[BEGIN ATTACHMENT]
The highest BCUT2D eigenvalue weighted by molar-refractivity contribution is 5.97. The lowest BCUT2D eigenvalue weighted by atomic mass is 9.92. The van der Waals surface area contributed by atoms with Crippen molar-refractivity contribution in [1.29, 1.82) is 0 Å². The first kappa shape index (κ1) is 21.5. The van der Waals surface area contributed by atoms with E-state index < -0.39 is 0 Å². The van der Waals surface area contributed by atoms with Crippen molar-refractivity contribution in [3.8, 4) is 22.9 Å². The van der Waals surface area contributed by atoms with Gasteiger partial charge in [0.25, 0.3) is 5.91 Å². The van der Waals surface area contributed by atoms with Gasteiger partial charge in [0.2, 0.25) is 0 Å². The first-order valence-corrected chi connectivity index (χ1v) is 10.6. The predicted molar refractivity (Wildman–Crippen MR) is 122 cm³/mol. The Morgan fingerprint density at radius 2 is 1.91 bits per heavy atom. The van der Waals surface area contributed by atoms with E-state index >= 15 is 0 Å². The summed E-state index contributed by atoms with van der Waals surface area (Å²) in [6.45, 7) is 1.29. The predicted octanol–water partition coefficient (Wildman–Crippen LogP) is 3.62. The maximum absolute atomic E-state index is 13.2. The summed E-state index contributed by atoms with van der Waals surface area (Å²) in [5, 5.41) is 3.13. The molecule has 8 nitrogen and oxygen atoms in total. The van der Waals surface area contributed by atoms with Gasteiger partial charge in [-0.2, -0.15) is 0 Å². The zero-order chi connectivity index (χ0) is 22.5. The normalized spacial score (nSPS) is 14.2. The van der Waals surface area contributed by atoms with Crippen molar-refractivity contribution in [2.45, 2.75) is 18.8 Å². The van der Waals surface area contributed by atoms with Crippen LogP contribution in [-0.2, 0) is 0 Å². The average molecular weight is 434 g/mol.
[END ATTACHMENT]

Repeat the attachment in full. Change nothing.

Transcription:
The highest BCUT2D eigenvalue weighted by molar-refractivity contribution is 5.97. The lowest BCUT2D eigenvalue weighted by atomic mass is 9.92. The van der Waals surface area contributed by atoms with Crippen molar-refractivity contribution in [1.29, 1.82) is 0 Å². The first kappa shape index (κ1) is 21.5. The van der Waals surface area contributed by atoms with E-state index < -0.39 is 0 Å². The van der Waals surface area contributed by atoms with Crippen molar-refractivity contribution in [3.8, 4) is 22.9 Å². The van der Waals surface area contributed by atoms with Gasteiger partial charge in [0.25, 0.3) is 5.91 Å². The van der Waals surface area contributed by atoms with Gasteiger partial charge in [0.2, 0.25) is 0 Å². The first-order valence-corrected chi connectivity index (χ1v) is 10.6. The predicted molar refractivity (Wildman–Crippen MR) is 122 cm³/mol. The Morgan fingerprint density at radius 2 is 1.91 bits per heavy atom. The van der Waals surface area contributed by atoms with E-state index >= 15 is 0 Å². The summed E-state index contributed by atoms with van der Waals surface area (Å²) in [6.45, 7) is 1.29. The predicted octanol–water partition coefficient (Wildman–Crippen LogP) is 3.62. The maximum absolute atomic E-state index is 13.2. The summed E-state index contributed by atoms with van der Waals surface area (Å²) in [5, 5.41) is 3.13. The molecule has 8 nitrogen and oxygen atoms in total. The van der Waals surface area contributed by atoms with Gasteiger partial charge in [-0.2, -0.15) is 0 Å². The zero-order chi connectivity index (χ0) is 22.5. The normalized spacial score (nSPS) is 14.2. The van der Waals surface area contributed by atoms with Crippen molar-refractivity contribution in [2.45, 2.75) is 18.8 Å². The van der Waals surface area contributed by atoms with Crippen LogP contribution in [-0.2, 0) is 0 Å². The average molecular weight is 434 g/mol.